Saturday, 18 April 2009

Doryanthes palmeri 1883

Curtis's Botanical Magazine
Vol. 109 TAB. 6665, 1883

Native of Queensland

D. Palmeri, W. Hill MSS ; Benth. Fl. Austral. Vol vi. P. 452 ; Gard Chron. 1874, vol. i. p. 181, cum ic. Xylog. F. 44, 45 (icones in Fl. Des Serres iteratae et incaute coloratae), et 1881, vol. i. p. 408, f. 64; Regel Gartenfl. 1874

When, in the very commencement of this century, the prototype of the genus Doryanthes (D. excelsa, Plate 1685) flowered for the first time in Europe, it was regarded as one of the wonders of the vegetable kingdom ; and all the more so from the singular fact that the above mentioned flowering was that of a solitary flower “which came to perfection at Kew from a portion of stem without roots, which had been cut many months before in New Holland.” This fact, overlooked by some of the later historians of the genus is recorded by its founder, Dr. Correa de Serra, in the sixth volume of the Linnean Society’s Transactions, where the genus is well figured and described in a paper read December 2nd, 1800. Though rarely flowering in this country, D. excelsa has continued in cultivation in establishments provided with space enough for so gigantic an amaryllid, along with its allies, the Fourcroyas and

January 1st, 1883

Agaves ; but it was not untill seventy years after its discovery that the present even more gigantic species was made known by Mr. Hill, Government Botanist of Queensland, who found it on elevated rocks between Moreton Bay and Darling Downs. From the specimens then brought, which flowered in the Queensland Botanical Gardens in 1870, and were exhibited at the Intercolonial Exhibition in Sydney, together with a drawing made by Miss Scott, the description of D. Palmeri by Mr. Bentham, in the “Flora Australiensis,” was taken. This description, though accurate, is necessarily incomplete ; it takes no notice of the ribbing of the leaf, nor of their singular tubular brown tips, the latter a character common to both species, though exaggerated in this ; nor of the fact that the ovules and seeds, though inserted in two series, are so superposed as to form a row in each cell ; in which respect the genus differs from all others of the tribe Agaveae to which it belongs, and of which tribe it is the sole extra American representative.

Though as above stated, Doryanthes Palmeri was not known as a distinct species till 1870, it must have been discovered a considerable time before that date, for the plant which is here figured has been in the Royal Gardens for upwards of sixteen years, under the name of D. excelsa.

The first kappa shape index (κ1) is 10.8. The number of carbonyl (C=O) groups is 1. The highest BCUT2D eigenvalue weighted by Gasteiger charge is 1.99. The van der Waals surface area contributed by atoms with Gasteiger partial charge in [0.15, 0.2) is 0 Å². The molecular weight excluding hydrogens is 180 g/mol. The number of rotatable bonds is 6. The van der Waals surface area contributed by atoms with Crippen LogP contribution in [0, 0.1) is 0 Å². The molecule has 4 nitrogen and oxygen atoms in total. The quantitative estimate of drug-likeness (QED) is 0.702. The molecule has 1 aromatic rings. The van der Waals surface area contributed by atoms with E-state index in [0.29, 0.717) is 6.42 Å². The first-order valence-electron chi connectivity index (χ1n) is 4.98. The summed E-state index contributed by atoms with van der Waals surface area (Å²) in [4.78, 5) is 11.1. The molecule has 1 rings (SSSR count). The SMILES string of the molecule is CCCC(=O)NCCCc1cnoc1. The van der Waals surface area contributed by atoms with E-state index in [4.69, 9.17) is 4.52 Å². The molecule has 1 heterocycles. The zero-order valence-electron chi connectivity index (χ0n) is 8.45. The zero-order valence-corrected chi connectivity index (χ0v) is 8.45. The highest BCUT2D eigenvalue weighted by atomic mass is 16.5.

As a species D. Palmeri differs from D. excelsa in its much larger size, broader, longer, more ribbed leaves, thyrsoid inflorescence, short and coloured bracts, and much shorter not recurved perianth-segments, which are a pale red within, and in the short anthers : it commenced flowering in the Succulent House at Kew in 1881, and was transferred thence to the South Octagon of the Temperate House, where it commenced to open its flowers in March, and continued in beauty for two months, finally ripening its seeds in October.

The name Palmeri records the services to Horticulture of A. H. Palmer, Esq., formerly Colonial Secretary of Queensland.

DESCR. Roots fibrous. Leaves very numerous, spreading and recurved, ensiform, six to eight feet long and four to six inches broad, slightly ribbed, tip brown tubular, four to six inches long. Stem or scape eight to ten feet high, clothed with lanceolate short erect bracts. Inflorescence three feet long, thyrsoid, compact, of many short few-flowered spikes surrounded by red-brown oblong acute bracts, the inner of which are shorter than the perianth. Flowers scarlet, from the tubular ovary, which is one and a half inch long, to the tips of the segments, which are erecto-patent, narrowly oblong, obtuse, and two inches long. Stamens shorter than the perianth-segments, filaments gradually narrowed upwards ; anthers half an inch long, yellow in bud, then purple. Style deeply grooved base conical ; stigmas very minute, radiating. – J.D.H.

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